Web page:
Regulation CC has been badly out-of-date for over eight years. Yes, it was February 2010 when the Federal Reserve finished consolidating its check processing regions and the “nonlocal check” ceased to exist. Almost all banks have shifted to electronic collection of the checks they process, and to the acceptance of electronic return checks. Yet the regulation hasn’t kept pace with any of these changes!
Is your bank one of the few hold-outs that still gets paper return checks? The Federal Reserve’s May 2017 amendments to Reg CC may be the incentive you need to take the all-electronic plunge. Its changes to subparts C (Collection of Checks) and D (Substitute Checks) stack the deck against banks that hang on to paper cash letters, and tighten up a bit on deadlines that banks need to meet. The rule also makes some related changes to the definitions in section 229.2. Left untouched (for now) is subpart B, where most of the outdated “local/nonlocal” language and outdated disclosure requirements remain.
The Fed gave institutions about a year – until July 1, 2018 – to comply with the amended regulation. By then, your institution and any third-party providers involved will have to complete necessary technology, policy and training changes to complete your implementation of the new requirements. Time is getting short.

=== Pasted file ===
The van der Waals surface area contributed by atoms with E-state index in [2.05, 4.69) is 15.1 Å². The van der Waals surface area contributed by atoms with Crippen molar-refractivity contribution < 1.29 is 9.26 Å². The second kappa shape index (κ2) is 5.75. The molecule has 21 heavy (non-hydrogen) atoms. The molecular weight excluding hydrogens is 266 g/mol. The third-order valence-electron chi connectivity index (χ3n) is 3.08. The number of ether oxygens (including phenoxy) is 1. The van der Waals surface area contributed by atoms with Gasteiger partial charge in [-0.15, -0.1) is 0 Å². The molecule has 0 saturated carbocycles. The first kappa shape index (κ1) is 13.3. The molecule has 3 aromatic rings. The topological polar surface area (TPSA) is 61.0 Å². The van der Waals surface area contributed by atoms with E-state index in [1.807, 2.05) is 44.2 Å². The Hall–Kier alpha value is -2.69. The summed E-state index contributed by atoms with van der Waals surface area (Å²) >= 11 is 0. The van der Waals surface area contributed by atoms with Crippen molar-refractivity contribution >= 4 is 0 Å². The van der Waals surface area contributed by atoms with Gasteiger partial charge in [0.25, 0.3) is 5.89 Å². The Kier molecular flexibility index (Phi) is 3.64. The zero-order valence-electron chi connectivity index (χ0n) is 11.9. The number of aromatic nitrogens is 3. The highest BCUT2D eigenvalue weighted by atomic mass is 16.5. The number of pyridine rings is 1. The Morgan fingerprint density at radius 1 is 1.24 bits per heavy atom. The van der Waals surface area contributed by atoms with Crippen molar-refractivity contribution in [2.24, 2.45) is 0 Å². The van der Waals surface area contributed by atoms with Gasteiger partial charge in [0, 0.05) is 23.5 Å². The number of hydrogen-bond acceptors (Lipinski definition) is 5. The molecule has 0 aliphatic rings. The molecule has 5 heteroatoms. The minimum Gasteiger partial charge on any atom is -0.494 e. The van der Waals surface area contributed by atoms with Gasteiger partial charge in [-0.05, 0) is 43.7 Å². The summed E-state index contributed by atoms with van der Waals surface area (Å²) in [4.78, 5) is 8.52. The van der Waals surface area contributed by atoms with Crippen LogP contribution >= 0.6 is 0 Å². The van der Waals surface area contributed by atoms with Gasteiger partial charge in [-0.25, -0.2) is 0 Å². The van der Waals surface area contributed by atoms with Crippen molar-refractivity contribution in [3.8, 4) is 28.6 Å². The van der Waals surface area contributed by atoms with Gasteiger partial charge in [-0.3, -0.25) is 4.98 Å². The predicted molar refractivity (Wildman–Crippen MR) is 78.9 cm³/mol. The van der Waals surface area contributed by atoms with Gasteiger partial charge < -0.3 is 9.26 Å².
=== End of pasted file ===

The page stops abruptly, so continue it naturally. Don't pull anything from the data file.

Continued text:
In his two-hour presentation, BOL Guru John Burnett won’t waste time with history. The focus will be on the future, as he discusses these topics—
- Electronic check clearing statistics
- Electronic check returns statistics
- Elimination of the "forward collection" test
- The notice of nonpayment - Timing and trigger
- Incentives for accepting electronic returns
- Liability for late returns
- Same-day settlement rule
- Electronic checks and returned checks
- Warranties and the new indemnities
- Electronically created items
- Unauthorized electronically created items
- Remote deposit capture indemnity
- What remains to be changed, and by whom
- And more
WHO SHOULD ATTEND:
Operations management and key members of auditing, compliance, deposit operations and IT departments
John is easy to understand and very thorough - lupemedina
Excellent and well detailed to understand - lsocloo